Bumper pool is a billiards-style game first popularized in Europe. Unlike the typical 8-ball and 9-ball games, however, bumper pool is decided by just two pockets that rest at either end of the table rather than the corners and sides. This article details the rules, penalties and strategies of bumper pool to aid players of varying levels.
A regulation-sized bumper pool table is 48 inches long, 32 inches wide and usually has a green felt surface.
The pockets are situated in the center of the railing at either end of the table. There is one bumper on each side of the pocket for a total of four. These bumpers are red on one end of the table and white on the other end.
The center of the table is crowded with eight additional bumpers: four more red and four more white.
As with the color of the bumpers, balls are red and white. Players using red balls must start the game behind the pocket with white bumpers and vice versa, to sink the balls in the corresponding pocket at the opposite end.
Setting up the table requires each player to place two balls on either side of the pocket. A fifth ball, known as "marked" due to a spot on its surface, is placed directly in front of the pocket.
Now, you are ready to begin playing bumper pool. With a marked ball in front of each pocket, both players simultaneously shoot it toward the right side cushion. The player who sinks the marked ball or comes closest on the shot will take the next shot. If both players sink the marked ball to start the game, one of the remaining four balls is placed in front of the pocket and acts as the marked ball. If all balls are sunk in this fashion with no misses by either player, the game ends in a draw.
The marked ball must be scored in the correct pocket before that player may continue with the remaining balls. If a player shoots another ball before the marked one is sunk, all affected balls on the table must be returned to their original positions. If a player sinks his marked ball, he may disturb his opponent's balls with another shot even if the opponent has not yet made his marked ball.
For each ball sunk properly in the corresponding pocket, the scoring player receives another shot on a ball still on the table.
The first player to sink all five balls wins the game. Similar to the 8 ball in billiards, a player on the brink of winning will lose if his final ball falls into his opponent's pocket.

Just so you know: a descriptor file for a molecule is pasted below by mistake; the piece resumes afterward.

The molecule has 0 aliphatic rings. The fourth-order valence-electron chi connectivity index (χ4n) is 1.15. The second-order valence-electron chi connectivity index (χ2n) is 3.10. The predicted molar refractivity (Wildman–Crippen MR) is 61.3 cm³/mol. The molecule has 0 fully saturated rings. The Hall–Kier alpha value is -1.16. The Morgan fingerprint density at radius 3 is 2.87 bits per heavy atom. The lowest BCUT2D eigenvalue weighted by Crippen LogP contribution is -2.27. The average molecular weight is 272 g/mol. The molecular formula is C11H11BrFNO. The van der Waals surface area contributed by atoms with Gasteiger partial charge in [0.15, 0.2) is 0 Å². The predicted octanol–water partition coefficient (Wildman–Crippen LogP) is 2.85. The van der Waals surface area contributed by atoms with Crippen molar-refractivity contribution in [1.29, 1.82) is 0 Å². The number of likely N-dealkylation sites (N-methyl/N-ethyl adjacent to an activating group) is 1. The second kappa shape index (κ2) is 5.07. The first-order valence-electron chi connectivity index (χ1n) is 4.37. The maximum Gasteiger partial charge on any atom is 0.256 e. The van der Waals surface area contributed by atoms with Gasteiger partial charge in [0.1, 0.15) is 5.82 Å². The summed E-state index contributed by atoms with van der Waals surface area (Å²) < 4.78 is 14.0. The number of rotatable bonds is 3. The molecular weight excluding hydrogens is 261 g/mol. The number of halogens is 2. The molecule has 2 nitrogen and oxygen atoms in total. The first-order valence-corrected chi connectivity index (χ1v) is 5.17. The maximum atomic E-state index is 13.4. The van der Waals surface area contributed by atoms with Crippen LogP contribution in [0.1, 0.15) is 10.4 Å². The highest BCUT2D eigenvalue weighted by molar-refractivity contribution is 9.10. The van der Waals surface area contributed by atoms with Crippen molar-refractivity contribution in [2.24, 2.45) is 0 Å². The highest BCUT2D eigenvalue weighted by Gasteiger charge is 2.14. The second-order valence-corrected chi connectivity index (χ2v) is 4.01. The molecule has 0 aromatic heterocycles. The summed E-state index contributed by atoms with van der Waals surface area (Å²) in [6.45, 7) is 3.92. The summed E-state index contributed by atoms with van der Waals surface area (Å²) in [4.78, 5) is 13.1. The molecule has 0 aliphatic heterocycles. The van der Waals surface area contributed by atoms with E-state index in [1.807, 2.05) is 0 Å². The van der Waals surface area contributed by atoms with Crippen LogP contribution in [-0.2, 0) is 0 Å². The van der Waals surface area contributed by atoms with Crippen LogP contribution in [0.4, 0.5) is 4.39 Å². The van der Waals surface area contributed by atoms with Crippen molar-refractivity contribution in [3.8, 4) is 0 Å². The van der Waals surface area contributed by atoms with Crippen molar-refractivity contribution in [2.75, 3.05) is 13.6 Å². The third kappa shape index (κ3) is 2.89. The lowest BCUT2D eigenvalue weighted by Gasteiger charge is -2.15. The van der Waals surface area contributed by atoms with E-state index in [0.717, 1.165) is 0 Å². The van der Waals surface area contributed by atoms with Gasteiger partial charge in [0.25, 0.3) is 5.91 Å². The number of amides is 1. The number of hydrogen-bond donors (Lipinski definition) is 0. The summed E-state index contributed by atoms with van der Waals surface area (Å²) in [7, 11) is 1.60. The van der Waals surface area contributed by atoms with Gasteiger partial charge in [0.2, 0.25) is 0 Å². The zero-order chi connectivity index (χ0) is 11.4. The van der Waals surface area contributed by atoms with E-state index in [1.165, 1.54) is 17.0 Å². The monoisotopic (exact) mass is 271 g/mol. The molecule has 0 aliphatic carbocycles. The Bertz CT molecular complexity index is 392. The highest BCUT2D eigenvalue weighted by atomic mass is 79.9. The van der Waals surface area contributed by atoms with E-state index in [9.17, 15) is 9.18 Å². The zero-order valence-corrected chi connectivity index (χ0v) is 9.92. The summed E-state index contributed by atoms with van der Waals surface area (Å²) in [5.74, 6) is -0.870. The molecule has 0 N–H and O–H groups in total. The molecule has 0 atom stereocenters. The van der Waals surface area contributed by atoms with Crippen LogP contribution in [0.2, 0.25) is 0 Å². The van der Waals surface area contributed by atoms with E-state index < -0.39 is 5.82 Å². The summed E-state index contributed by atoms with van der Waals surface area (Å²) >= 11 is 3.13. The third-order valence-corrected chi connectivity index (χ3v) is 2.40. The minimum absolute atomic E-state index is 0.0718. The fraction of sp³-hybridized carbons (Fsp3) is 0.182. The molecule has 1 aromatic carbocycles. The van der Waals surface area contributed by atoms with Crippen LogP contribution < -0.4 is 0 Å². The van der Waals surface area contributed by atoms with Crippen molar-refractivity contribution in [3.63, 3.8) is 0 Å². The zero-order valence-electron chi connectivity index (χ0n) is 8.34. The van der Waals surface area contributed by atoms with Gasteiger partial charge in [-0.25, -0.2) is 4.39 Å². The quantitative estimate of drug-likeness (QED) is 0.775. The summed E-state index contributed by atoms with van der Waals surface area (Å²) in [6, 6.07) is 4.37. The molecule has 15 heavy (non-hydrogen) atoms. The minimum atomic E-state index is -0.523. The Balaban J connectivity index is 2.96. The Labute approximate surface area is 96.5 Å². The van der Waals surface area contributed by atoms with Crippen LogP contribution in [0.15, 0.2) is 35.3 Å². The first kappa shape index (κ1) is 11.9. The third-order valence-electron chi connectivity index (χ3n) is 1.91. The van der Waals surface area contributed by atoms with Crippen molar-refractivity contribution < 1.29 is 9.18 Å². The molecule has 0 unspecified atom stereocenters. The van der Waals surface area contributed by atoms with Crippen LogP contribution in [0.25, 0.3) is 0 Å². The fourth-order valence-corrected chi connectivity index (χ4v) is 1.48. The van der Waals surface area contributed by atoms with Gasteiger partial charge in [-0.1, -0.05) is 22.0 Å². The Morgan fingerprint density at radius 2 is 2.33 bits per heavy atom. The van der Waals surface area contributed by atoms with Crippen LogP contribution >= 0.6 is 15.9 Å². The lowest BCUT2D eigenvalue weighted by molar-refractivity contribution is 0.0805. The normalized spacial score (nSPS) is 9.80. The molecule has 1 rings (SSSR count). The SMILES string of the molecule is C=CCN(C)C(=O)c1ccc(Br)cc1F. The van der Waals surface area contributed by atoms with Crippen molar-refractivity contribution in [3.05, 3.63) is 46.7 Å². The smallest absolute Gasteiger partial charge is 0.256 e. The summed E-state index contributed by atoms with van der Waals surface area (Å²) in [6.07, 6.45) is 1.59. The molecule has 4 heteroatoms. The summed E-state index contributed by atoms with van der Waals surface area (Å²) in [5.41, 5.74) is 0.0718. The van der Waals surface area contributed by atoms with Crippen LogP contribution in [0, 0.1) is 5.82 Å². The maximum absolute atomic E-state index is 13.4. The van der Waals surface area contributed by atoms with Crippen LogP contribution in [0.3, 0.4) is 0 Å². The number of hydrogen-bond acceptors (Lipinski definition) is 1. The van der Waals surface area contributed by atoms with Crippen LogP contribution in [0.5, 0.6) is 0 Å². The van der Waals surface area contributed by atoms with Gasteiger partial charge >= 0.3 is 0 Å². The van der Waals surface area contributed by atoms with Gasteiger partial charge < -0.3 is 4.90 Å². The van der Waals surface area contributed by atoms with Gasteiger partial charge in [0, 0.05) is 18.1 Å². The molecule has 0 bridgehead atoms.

Rules and Penalties
The following is a list of penalties that will be administered in certain cases if a player breaks the rules in bumper pool.
The biggest rule in bumper pool is that no player may jump her ball over bumpers and other balls on the table. Doing so results in that ball being placed in the middle of the table with the bumpers and the opponent automatically drops two balls in his scoring pocket.
Similar to jumping, players may not shoot balls off the table. If a player shoots her own ball off the table, it is placed in the center and her turn is relinquished. If she shoots his opponent's ball off the table, the penalty is the same for jumping.
If a player shoots his own ball into an opponent's pocket, the opponent pockets two balls without penalty. The same penalty occurs if a player merely shoots his opponent's ball rather than his own.
Bumper Pool Strategy
Once you have gotten used to the layout and overall game play of bumper pool, you can start focusing on techniques to maximize your success. This is achieved with a good defensive strategy, because many players will be accustomed to the angles needed for scoring.
Once you have scored your marked ball, wait for your opponent to shoot into your zone. In a best case scenario, he will miss and allow you to displace his ball with your shot. The toughest place to take shots from is the center of the table, where the eight bumpers are. Attempt to squeeze your opponent's ball in that space with one of two results: a) the contact of the balls sends his to the center and yours to the outer edge for a possible shot at the pocket or b) your opponent's ball goes to the center, while yours comes to rest in front of your opponent's pocket to block him from scoring. Be careful with this second choice, because sinking your own ball in your opponent's pocket results in a penalty.
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